Tuesday, 12 February 2013

Operationalizing Variables

Both the Luker and the Knight readings for this week have left me thinking about choosing specific terms. Luker's example about how women define rape showed just how much word choice is key to the answers a researcher will receive (p. 120-121). In Luker's example, the researcher and the respondents had very different definitions of the word "rape." That, in itself, is a rich area for research. I also wonder, though, if researchers ever do studies where they change the terms but intend to search for the same thing. For instance, I might conduct two otherwise identical studies, one of which asks if you have ever plagiarized and one of which asks if you have ever cheated on an assignment. Would the results be different (this isn't the best example but it's what I came up with - imagine another case where the results likely would be different)? If so, what does that reveal? I'd be curious to read a study like that.

Luker, K. (2008). Salsa dancing into the social sciences: Research in an age of info-glut. Cambridge, MA: Harvard University Press.


  1. This comment has been removed by the author.

  2. I agree, this is a really sticky situation. Another issue that I have run into in my research is conducting research in multiple languages. For example, one of the articles that I am using in my sshrc proposal addresses the information seeking habits of Chinese and American people (Wu, He, & Luo, 2011). Consequently, the authors sent out two separate questionnaires, one in English, and one in Chinese. These two questionnaires were supposed to be exactly the same in all other aspects, and the authors had tested them before sending them out. However, as a speaker of several languages, I know that there are many nuances and words which often make it impossible to exactly translate a work.

    I've been thinking about this alot, because for my fake sshrc proposal, I'm proposing to conduct research with Swedish participants. What steps could I take to ensure that the meaning I am trying to get across is the same when translated into Swedish? Sometimes even people who are native speakers of more than one language have trouble directly translating between those two languages, so how do we address this problem in research?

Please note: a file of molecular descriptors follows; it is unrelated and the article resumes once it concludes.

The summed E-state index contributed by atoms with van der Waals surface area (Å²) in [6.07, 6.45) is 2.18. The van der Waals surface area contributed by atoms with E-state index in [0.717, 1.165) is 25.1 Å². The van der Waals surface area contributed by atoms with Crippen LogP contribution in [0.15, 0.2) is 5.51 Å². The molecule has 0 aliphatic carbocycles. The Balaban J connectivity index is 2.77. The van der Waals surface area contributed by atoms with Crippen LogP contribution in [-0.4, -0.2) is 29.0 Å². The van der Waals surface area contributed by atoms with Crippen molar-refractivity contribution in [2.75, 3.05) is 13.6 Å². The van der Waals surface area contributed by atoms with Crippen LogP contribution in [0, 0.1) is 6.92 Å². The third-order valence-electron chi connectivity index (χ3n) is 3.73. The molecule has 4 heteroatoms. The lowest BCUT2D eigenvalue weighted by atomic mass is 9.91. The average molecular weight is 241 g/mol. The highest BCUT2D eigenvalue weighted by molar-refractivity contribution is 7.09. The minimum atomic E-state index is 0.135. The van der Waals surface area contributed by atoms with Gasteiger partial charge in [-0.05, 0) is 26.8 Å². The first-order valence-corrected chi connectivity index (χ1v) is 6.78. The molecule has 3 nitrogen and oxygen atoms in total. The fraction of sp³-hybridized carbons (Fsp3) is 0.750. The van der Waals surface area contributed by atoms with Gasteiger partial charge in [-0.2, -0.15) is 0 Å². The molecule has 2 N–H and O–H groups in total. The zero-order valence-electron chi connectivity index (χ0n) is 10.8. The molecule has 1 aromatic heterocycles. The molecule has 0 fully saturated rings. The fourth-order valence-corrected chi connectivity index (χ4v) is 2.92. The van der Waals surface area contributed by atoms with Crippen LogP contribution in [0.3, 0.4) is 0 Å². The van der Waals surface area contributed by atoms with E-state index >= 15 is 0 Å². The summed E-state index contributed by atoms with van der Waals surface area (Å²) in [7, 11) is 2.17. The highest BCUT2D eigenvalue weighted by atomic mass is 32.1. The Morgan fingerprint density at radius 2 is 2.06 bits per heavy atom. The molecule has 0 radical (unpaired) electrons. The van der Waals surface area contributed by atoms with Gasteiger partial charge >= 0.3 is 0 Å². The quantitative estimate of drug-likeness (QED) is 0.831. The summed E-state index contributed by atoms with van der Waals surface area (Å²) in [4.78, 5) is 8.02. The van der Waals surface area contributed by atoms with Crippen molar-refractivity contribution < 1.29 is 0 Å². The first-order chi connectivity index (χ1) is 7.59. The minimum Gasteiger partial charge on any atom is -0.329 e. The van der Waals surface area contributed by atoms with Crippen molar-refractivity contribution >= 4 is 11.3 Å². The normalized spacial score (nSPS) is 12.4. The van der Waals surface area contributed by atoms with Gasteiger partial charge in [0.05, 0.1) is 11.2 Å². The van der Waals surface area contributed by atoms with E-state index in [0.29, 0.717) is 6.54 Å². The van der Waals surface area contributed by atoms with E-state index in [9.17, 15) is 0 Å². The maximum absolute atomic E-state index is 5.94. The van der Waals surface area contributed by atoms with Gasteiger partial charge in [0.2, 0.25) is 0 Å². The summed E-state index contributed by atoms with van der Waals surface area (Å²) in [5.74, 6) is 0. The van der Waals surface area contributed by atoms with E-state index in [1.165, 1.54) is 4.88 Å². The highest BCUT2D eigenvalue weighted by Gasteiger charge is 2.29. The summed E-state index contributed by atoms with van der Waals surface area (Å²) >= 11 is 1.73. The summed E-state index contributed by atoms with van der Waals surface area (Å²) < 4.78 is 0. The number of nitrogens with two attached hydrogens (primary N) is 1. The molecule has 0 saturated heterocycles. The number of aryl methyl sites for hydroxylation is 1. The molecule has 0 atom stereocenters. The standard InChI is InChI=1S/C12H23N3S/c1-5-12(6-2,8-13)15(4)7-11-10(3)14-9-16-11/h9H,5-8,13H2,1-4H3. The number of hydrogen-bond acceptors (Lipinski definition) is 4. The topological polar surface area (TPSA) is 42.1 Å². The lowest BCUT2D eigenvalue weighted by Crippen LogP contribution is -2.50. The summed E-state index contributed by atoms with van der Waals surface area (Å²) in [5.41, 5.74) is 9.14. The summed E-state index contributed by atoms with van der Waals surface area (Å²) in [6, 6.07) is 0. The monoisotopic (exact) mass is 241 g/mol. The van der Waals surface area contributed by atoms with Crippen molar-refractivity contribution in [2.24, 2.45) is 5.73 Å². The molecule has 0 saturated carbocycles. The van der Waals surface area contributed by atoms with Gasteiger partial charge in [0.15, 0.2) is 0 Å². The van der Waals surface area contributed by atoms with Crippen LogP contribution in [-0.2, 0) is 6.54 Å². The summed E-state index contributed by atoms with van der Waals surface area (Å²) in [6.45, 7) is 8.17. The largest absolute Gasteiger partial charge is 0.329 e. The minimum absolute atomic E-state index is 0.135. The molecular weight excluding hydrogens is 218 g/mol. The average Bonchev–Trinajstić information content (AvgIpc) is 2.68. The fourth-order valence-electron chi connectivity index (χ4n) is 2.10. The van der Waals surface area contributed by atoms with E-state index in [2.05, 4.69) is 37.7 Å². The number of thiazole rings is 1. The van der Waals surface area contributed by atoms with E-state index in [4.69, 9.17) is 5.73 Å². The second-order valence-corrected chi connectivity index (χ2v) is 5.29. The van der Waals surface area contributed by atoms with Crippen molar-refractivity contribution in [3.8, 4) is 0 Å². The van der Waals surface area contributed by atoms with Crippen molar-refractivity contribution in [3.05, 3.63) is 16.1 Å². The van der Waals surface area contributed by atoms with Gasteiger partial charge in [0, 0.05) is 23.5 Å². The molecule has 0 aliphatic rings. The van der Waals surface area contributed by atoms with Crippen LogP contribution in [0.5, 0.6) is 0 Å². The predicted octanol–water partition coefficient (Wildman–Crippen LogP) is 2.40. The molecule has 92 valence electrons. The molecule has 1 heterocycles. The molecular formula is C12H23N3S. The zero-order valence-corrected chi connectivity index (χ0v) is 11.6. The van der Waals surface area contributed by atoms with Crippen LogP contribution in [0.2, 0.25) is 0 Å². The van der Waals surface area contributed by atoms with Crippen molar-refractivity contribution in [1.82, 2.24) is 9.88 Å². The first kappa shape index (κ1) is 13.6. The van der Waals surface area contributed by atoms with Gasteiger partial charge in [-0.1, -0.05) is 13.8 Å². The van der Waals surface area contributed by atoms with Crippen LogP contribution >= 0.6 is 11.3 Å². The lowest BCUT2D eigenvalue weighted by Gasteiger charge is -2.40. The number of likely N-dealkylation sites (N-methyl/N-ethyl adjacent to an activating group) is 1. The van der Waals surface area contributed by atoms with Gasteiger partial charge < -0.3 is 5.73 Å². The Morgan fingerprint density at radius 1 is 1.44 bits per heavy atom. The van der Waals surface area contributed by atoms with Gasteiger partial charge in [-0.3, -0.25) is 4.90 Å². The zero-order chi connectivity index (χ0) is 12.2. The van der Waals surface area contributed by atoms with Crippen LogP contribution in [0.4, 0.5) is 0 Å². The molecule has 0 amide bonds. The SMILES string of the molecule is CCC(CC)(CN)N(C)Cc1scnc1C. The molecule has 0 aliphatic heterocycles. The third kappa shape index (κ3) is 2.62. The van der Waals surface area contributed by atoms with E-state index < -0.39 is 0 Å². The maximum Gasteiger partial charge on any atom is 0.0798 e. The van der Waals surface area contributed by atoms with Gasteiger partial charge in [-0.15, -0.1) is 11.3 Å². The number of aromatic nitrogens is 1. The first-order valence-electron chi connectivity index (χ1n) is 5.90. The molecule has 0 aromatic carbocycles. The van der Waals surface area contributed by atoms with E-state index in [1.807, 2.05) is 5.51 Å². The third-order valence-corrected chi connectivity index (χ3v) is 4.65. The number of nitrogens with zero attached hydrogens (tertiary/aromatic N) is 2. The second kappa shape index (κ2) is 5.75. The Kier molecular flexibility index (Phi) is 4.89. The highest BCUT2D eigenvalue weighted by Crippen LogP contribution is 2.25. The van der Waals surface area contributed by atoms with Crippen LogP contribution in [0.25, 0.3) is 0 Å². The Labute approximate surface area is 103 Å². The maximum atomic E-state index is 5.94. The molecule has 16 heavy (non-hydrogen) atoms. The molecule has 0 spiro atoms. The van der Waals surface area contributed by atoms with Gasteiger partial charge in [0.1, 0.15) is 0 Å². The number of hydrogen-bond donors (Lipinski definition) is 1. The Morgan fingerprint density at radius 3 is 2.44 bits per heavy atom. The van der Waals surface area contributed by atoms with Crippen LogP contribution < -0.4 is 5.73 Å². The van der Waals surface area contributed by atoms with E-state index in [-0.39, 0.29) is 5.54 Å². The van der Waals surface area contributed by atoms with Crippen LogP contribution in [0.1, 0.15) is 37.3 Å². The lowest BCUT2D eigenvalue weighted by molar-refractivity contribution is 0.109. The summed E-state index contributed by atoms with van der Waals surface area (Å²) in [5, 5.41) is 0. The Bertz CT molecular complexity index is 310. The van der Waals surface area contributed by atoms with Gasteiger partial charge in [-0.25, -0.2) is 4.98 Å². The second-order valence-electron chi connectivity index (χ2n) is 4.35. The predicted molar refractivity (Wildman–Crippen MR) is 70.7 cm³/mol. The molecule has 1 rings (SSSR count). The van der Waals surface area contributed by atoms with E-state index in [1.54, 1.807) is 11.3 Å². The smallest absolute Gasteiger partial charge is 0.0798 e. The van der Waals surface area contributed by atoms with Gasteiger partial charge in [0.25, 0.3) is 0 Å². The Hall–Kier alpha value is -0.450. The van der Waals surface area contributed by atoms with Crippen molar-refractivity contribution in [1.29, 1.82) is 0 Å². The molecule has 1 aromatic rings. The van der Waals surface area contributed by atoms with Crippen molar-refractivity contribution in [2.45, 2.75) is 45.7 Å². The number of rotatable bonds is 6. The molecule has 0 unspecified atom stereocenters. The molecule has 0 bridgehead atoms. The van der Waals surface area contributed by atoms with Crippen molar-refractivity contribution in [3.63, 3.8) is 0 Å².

Wu D., He D., Bo Luo, (2012). Multilingual needs and expectations in digital libraries: A survey of academic users with different languages. The Electronic Library, 30(2), 182-197. http://dx.doi.org/10.1108/02640471211221322

  3. Both sampling and framing construct conceptual frameworks which participants are directed to work within. To pluck someone out of their natural scattered existence, and direct their thoughts in the form of surveys or the use of premeditated vocabulary has inherent flaws in the search for truth and insight into social behavior.

    Having said that, I find myself, both on the side of critical assessment, and of acceptance. At this level of study, we're constantly being challenged to assess and be critical of 'what is' and yet, 'what is' has come about in most cases from the best of intensions, and a desire to improve on the past.

    Tomorrow, I along with a few others will be presenting on the biases and prejudices found it the LC and Dewey classification systems, and in putting the presentation together, while one can't help but notice the sexism, racism, and all round Eurocentric positioning of the LC and Dewey classification systems, it's hard to ignore the utility of the enterprise on structuring published information to date

    In the same vein as authority controls and subject headings, research in the form of sampling and framing direct our thoughts, and in many ways, construct the way we experience our existence.